Each year in the months leading up to Christmas, our family loads up the garage with outgrown clothing, neglected toys and unwanted furniture in preparation for our annual World Vision Yard Sale. Dan and I have sponsored children through World Vision for the last decade and decided that one way to teach the kids to ‘give back’ during Christmas season would be for them to donate the proceeds of their toy sales to kids who need more than just the latest Legos and American Girl dolls of the year.
On the evening before the yard sale, our children sit down and go through the World Vision gift catalog and decide what they want to spend their money on. (This year DJ, my 10-year-old son, decided on chickens for a family to raise and breed, as well as seeds for a bigger harvest. I think he might have been hungry…ten-year-old boys are perpetually hungry.)
On the morning of the sale we are up with those anticipated chickens, hanging up clothes, displaying endless numbers of stuffed animals, and showcasing boxes of K’nex beside last year’s soccer cleats. Then we pray for the people who will come to our sale as well as the families who will eventually receive our gifts. We place the World Vision catalog open on the table, and each time the children make a sale they explain to their customers that their money will be going to help children and families in need this Christmas season. Everyone feels like a winner. And with each quarter, dime and nickel we drop in the money jar, my children’s smiles grow larger.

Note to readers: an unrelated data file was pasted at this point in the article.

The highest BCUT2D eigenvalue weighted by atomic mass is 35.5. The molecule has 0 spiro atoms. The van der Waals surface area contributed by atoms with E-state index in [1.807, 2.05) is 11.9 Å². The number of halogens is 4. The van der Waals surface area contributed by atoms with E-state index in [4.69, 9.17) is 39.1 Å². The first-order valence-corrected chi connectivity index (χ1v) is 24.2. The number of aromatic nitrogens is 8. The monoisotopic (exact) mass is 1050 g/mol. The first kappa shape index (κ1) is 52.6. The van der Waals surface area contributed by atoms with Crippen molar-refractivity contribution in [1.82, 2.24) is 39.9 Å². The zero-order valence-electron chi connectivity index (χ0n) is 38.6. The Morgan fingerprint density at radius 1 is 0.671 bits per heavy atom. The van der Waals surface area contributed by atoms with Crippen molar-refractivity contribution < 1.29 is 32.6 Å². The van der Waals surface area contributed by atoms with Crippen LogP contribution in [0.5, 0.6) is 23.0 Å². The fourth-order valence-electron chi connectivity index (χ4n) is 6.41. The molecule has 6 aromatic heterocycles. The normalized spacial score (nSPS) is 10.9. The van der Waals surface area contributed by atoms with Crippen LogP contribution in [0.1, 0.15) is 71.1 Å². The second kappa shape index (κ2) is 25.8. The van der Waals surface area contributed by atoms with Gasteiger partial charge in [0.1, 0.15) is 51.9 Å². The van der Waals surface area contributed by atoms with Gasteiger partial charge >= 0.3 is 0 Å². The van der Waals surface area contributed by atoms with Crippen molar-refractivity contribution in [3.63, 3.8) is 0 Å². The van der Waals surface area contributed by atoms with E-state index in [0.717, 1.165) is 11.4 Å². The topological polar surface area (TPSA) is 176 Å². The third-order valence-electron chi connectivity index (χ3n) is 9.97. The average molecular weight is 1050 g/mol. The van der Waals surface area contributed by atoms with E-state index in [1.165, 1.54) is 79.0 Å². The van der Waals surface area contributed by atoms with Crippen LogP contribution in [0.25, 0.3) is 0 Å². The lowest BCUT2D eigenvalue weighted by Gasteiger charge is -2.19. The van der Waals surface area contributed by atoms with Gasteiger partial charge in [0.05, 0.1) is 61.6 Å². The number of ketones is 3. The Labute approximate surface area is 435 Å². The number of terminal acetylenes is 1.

This year, however, on the eve of the sale, my twelve-year-old daughter Rachel spent longer than usual looking through the catalog. I finally had to stop her to tell her to go brush her teeth and get into bed. She came into the bathroom with a somber look on her face and the traces of tears in her eyes, “Mom, I can’t go to bed knowing what kids out there are going through.” She ran into her bedroom, grabbed her jar of spending money and emptied the contents on the table. Before long every penny that she possessed was stacked into two little piles. One pile of $18 to buy mosquito nets for a family, and another stack of $25 for a donation to a clean water fund to help save children from parasites and to allow them to go to school instead of spending the day walking miles to get fresh water. Each pile had a tiny pink post-it note on top that read, “Merry Christmas, Love Rachel.” Her jar was completely empty, but her heart was full of mercy and her sadness spilled out in saline drops as she murmured into my chest, “I wish I had more Mommy, I wish I had more.”
When she finally wandered bleary-eyed into the bedroom, I tucked her in with a prayer and a promise that God was holding the world in his hands and her money would make a difference not only to the children she blessed, but also to her own life. I already felt the difference in mine.
Oh, that I could be that generous, that I could feel that deeply, that I could sacrifice that completely. That’s what I want more of this Christmas.